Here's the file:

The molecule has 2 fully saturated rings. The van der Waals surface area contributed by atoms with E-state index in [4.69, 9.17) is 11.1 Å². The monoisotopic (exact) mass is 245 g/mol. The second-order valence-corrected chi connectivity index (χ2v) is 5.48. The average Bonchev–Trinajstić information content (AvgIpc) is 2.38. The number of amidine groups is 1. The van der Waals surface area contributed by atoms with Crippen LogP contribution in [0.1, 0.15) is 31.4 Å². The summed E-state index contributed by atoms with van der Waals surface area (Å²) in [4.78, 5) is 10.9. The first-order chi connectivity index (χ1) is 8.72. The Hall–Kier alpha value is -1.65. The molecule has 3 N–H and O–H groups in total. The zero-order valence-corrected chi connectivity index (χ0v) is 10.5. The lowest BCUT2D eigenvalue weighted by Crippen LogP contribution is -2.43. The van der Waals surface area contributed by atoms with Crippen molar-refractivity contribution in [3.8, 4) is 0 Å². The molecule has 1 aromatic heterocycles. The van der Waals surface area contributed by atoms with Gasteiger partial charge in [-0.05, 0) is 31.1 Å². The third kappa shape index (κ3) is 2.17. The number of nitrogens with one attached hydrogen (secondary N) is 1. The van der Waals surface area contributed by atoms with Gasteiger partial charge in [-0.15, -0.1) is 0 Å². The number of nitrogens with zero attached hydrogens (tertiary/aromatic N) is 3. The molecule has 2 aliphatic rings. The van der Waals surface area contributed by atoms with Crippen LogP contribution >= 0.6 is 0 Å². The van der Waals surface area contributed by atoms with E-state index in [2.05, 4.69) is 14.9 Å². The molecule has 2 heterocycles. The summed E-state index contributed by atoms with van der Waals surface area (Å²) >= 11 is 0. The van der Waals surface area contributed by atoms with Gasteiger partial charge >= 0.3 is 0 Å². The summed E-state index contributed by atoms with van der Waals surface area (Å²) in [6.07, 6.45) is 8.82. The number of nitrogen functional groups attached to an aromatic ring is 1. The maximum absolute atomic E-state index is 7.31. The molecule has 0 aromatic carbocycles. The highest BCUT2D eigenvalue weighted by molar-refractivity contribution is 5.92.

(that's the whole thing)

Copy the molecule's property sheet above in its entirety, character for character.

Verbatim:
The molecule has 2 fully saturated rings. The van der Waals surface area contributed by atoms with E-state index in [4.69, 9.17) is 11.1 Å². The monoisotopic (exact) mass is 245 g/mol. The second-order valence-corrected chi connectivity index (χ2v) is 5.48. The average Bonchev–Trinajstić information content (AvgIpc) is 2.38. The number of amidine groups is 1. The van der Waals surface area contributed by atoms with Crippen LogP contribution in [0.1, 0.15) is 31.4 Å². The summed E-state index contributed by atoms with van der Waals surface area (Å²) in [4.78, 5) is 10.9. The first-order chi connectivity index (χ1) is 8.72. The Hall–Kier alpha value is -1.65. The molecule has 3 N–H and O–H groups in total. The zero-order valence-corrected chi connectivity index (χ0v) is 10.5. The lowest BCUT2D eigenvalue weighted by Crippen LogP contribution is -2.43. The van der Waals surface area contributed by atoms with Crippen molar-refractivity contribution in [3.8, 4) is 0 Å². The molecule has 1 aromatic heterocycles. The van der Waals surface area contributed by atoms with Gasteiger partial charge in [-0.05, 0) is 31.1 Å². The third kappa shape index (κ3) is 2.17. The number of nitrogens with one attached hydrogen (secondary N) is 1. The van der Waals surface area contributed by atoms with Gasteiger partial charge in [-0.15, -0.1) is 0 Å². The number of nitrogens with zero attached hydrogens (tertiary/aromatic N) is 3. The molecule has 2 aliphatic rings. The van der Waals surface area contributed by atoms with Crippen LogP contribution >= 0.6 is 0 Å². The van der Waals surface area contributed by atoms with E-state index in [2.05, 4.69) is 14.9 Å². The molecule has 2 heterocycles. The summed E-state index contributed by atoms with van der Waals surface area (Å²) >= 11 is 0. The van der Waals surface area contributed by atoms with Gasteiger partial charge >= 0.3 is 0 Å². The summed E-state index contributed by atoms with van der Waals surface area (Å²) in [6.07, 6.45) is 8.82. The number of nitrogen functional groups attached to an aromatic ring is 1. The maximum absolute atomic E-state index is 7.31. The molecule has 0 aromatic carbocycles. The highest BCUT2D eigenvalue weighted by molar-refractivity contribution is 5.92.